There’s a piece on MPR too, but I”ve not heard it yet, I wasn’t glued to the radio at 6:20 a.m.!!!


Here’s the STrib article, thanks Mikey! This Garvey “letter” or “Policy Statement” or “Late Filed Testimony” is such a mess of mixed messages, a step, but it’s something that could mean something to everyone, quite the political statement… sigh…

This STrib report is just part of the story, note that Amit found the costs Garvey says should be included in the flat rate are way higher than that, $170-180/MWh, and nevermind that Amit’s estimate of the costs of transmission are WAY low (and the transmission request has been DENIED by MISO) .

MOST IMPORTANT: Garvey talks about COST of carbon capture and sequestration BUT there is no requirement that it be done! So we pay but don’t get any benefit — that’s called a TRADE, it’s not carbon capture and sequestration! This doesn’t pick up that disctinction, and it’s an important one.

Range coal-gasification plant hits obstacle

January 08, 2007 â?? 9:53 PM

By Mike Meyers, Star Tribune

Current plans for a $2 billion coal-gasification plant on the Iron Range are â??not yet in the public interest,â? according to a state commerce official.

Excelsior Energy must first promise to control air pollution more dramatically than it has planned and sharply increase the protections it offers consumers against runaway electricity rates, argues Edward Garvey, deputy commissioner of energy and telecommunications at the Minnesota Department of Commerce.

Garveyâ??s criticisms are contained in a letter he wrote to two administrative law judges who are considering Excelsiorâ??s proposed plant just north of Taconite, Minn.

The judges are expected to make a recommendation to the Public Utilities Commission next month. The plant cannot be built without the PUCâ??s approval.

Excelsior officials hope to start construction early next year and have the plant in service in 2011, with much of its power sold to Xcel Energy for use in Minnesota.

Garveyâ??s proposals could represent major new costs for the project and limit the ability of Excelsiorâ??s developers to recover those expenses from electricity customers. The price tag for the power plant could rise by hundreds of millions of dollars if Excelsior is compelled to keep 90 percent of its carbon dioxide from going up its smokestacks, a company executive estimated.

â??What the letterâ??s trying to offer is a path out of whatâ??s been a contentious litigation,â? Garvey said in an interview Monday. The power-plant proposal has won support and drawn fire from legions of lawyers, accountants, engineers and other experts since it was filed with the state in December 2005.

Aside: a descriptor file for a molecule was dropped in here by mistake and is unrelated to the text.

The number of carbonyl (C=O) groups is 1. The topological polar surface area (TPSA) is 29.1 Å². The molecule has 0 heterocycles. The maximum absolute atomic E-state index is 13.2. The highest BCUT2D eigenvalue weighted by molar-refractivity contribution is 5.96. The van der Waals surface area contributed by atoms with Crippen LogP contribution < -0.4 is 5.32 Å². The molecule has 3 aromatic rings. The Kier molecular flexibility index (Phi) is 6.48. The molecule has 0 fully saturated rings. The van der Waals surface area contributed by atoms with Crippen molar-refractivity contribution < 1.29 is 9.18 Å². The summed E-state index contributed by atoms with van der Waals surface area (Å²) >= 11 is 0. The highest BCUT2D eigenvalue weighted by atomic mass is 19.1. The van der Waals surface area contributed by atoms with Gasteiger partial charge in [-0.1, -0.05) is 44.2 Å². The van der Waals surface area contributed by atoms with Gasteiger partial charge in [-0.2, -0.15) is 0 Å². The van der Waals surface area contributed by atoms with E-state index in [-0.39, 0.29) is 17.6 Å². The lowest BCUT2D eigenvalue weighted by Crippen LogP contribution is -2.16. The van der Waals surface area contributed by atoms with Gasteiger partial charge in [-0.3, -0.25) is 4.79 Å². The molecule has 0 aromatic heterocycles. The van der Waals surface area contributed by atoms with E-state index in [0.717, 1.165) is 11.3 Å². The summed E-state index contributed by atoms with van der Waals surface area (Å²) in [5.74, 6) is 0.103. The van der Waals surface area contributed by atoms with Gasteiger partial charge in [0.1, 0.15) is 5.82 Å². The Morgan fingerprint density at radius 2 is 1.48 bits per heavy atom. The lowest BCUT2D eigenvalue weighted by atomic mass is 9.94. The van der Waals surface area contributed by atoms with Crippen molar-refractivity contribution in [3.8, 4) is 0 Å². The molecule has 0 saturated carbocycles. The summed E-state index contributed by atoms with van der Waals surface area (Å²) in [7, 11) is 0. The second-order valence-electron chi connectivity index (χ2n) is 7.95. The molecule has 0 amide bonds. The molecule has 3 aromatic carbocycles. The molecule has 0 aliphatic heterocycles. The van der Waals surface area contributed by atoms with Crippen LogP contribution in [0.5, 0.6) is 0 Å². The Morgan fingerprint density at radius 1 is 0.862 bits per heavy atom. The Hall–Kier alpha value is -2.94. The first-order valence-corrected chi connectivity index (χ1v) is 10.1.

Julie Jorgensen, Excelsior co-president and chief executive, said she reads Garveyâ??s letter as the latest round of negotiations, with the agencyâ??s suggestions only a â??wish list.â?

â??My immediate reaction is that if all of these things could be had without driving up the cost of the power, we of course want to give it to them,â? Jorgensen said.

Garvey said the sticking points, in the Commerce Departmentâ??s view, center on three issues:

â?¢ Excelsior wants to sell Xcel Energy 603 megawatts of electricity. But state legislation directing Xcel to buy Excelsiorâ??s power limits the requirement to 450 megawatts â?? a limit that should be kept, Garvey wrote.

â?¢ The power purchase agreement between Excelsior and Xcel should include the costs of sequestering 90 percent of the greenhouse gases created by burning coal and the cost of transmission lines. Both are big-ticket expenses. Jorgensen said the price certainly would be in the hundreds of millions of dollars. The cost of diverting CO2 created in burning coal â?? a process that could involve building more than 600 miles of pipelines to ship the gases for underground storage in Canada or North Dakota â?? could run as high as $891 million and reduce the operating efficiency of the plant by as much as 40 percent, Xcel said in one filing before the PUC.

In a nod to those higher costs, Garvey said the commerce agency suggests, over the life of the contract, a price no higher than $110 per megawatt hour â?? or â??twice the cost that the Legislature set for energy from a biomass facility in the 2003 energy legislation.â?

â?¢ The agency also wants more consumer safeguards.

â??There should be terms that protect ratepayers from any performance failures of the Mesaba project,â? Garvey said.

â??The direct power purchase agreement costs payable by ratepayers are excessive and are not balanced by ratepayer benefits,â? he wrote to the judges.

Jorgensen said the Excelsior proposal already includes safeguards for electricity customers that they wonâ??t get from a conventional coal-fired or gas-fired plant built by Xcel or another utility. For instance, Excelsior will not be paid for power it doesnâ??t produce.

â??Every kilowatt hour we donâ??t deliver, we take a ding on the payments,â? she said. â??Utilities arenâ??t penalized for outages.â?

Mike Meyers â?¢ 612-673-1746

©. All rights reserved.

And about that transmission service denial…

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